PhD Defense by Zhaowei She
Thesis Title: Healthcare Data Analytics for Social Good
Dr. Turgay Ayer, School of Industrial and Systems Engineering, Georgia Tech
Committee members (ordered alphabetically):
Dr. Atalay Atasu, Technology and Operations Management Area, INSEAD
Dr. Bilal Gokpinar, School of Management, UCL
Dr. Daniel Montanera, Seidman College of Business, GVSU
Dr. Beril Toktay, Scheller College of Business, Georgia Tech
Dr. He Wang, School of Industrial and Systems Engineering, Georgia Tech
Date and Time: Monday, October 18, 2021, 12:00 pm (ET)
Location: Groseclose 304
Meeting URL: https://bluejeans.com/358777355/8544
Meeting ID: 358777355 (BlueJeans)
Healthcare problems, ranging from soaring medical costs to the COVID-19 pandemic, present major challenges to our society. Better solutions to these problems can potentially improve the lives and livelihood of tens of millions of people. This thesis consists of three essays on using healthcare data analytics to address pressing social challenges. Specifically, the first two essays focus on evaluation and improvement of risk adjustment designs in healthcare capitation programs, while the third essay develops a machine learning algorithm to detect county-level COVID-19 outbreaks.
In Chapter 2, we analyze a market design problem in Medicare Advantage (MA), the largest risk-adjusted capitation payment program in the U.S. healthcare market. There is evidence that that MA unintentionally incentivizes health plans to cherry pick profitable patient types, which is referred to as “risk selection". The existing literature primarily attributes the observed risk selection in MA market to data limitations and low explanatory power (e.g. low R^2) of the current risk adjustment design in the MA market. With the availability of big data and advancements in machine learning (ML) techniques, it is commonly believed that risk selection due to imperfect risk adjustment is expected to gradually disappear from the MA market. To examine this belief, we construct a game-theoretical model to study this problem. Surprisingly, our study shows that big data and ML alone cannot cure risk selection in the MA capitation program. More specifically, we show that even if the current MA risk adjustment design becomes informationally perfect (e.g. R^2=1) through availability of big data and advanced ML algorithms, health plans still have incentives to conduct risk selection through strategically subsidizing some subgroups of patients using capitation payments collected from other subgroups, which we call “risk selection induced by cross subsidization".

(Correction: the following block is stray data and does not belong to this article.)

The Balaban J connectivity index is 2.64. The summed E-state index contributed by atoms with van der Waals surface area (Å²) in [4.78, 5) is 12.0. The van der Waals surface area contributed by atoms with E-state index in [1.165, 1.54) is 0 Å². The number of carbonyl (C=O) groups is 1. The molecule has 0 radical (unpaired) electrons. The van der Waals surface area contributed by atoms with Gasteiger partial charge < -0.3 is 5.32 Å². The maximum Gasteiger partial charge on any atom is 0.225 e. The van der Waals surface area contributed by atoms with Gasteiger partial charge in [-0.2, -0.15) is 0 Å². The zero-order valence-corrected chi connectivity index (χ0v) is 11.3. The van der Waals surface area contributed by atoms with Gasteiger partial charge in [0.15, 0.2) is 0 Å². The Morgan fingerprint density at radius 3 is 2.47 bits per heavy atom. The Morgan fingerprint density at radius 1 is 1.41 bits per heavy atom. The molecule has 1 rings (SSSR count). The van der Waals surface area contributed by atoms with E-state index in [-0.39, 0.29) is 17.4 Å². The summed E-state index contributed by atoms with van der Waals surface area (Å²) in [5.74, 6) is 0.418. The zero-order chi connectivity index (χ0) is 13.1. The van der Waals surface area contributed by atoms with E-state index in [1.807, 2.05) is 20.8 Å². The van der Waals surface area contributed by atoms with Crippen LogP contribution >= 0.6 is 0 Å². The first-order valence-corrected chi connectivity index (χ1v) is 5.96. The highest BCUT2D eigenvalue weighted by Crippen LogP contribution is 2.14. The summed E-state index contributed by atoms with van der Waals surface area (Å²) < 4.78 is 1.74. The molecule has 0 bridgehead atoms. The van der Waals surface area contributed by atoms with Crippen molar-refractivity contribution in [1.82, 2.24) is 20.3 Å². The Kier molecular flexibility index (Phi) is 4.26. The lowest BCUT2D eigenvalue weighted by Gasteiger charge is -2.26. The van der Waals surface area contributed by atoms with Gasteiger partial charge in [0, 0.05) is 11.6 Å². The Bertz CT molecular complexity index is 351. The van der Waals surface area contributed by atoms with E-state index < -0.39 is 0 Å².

In Chapter 3, we empirically examine the theoretical model presented in Chapter 2. Specifically, we are interested in the following two empirical questions. First, can cross subsidization practice in MA be empirically identified? Second, is there an association between cross subsidization practice and the risk selection problem in MA? To answer these questions, we gain access to a large commercial insurance database containing claims from more than 2 million MA enrollees. By exploiting an exogenous policy shock on MA capitation payments through a Difference-in-Difference (DID) design, we identify, the first time in the literature, this reverse cross subsidization practice in MA. Furthermore, we show that the reverse cross subsidization practice is associated with the risk selection problem in MA, where low-risk patients are more likely to enroll in MA compared to the high-risk patients.
In Chapter 4, we develop a machine learning model to detect county-level COVID-19 outbreaks. Specifically, we resolve a practical challenge in outbreak detection to balance the speed and accuracy tradeoff of the detection. In particular, while estimation accuracy improves with longer
fitting windows, speed degrades. This paper presents a machine learning framework to balance this tradeoff using generalized random forests (GRF) and applies it to detect county level COVID-19 outbreaks. This algorithm chooses an adaptive fitting window size for each county based on relevant features affecting the disease spread, such as changes in social distancing policies. Experiment results show that our method outperforms any non-adaptive window size choices in 7-day ahead COVID-19 outbreak case number predictions.
- Workflow Status: Published
- Created By: Tatianna Richardson
- Created: 10/04/2021
- Modified By: Tatianna Richardson
- Modified: 10/04/2021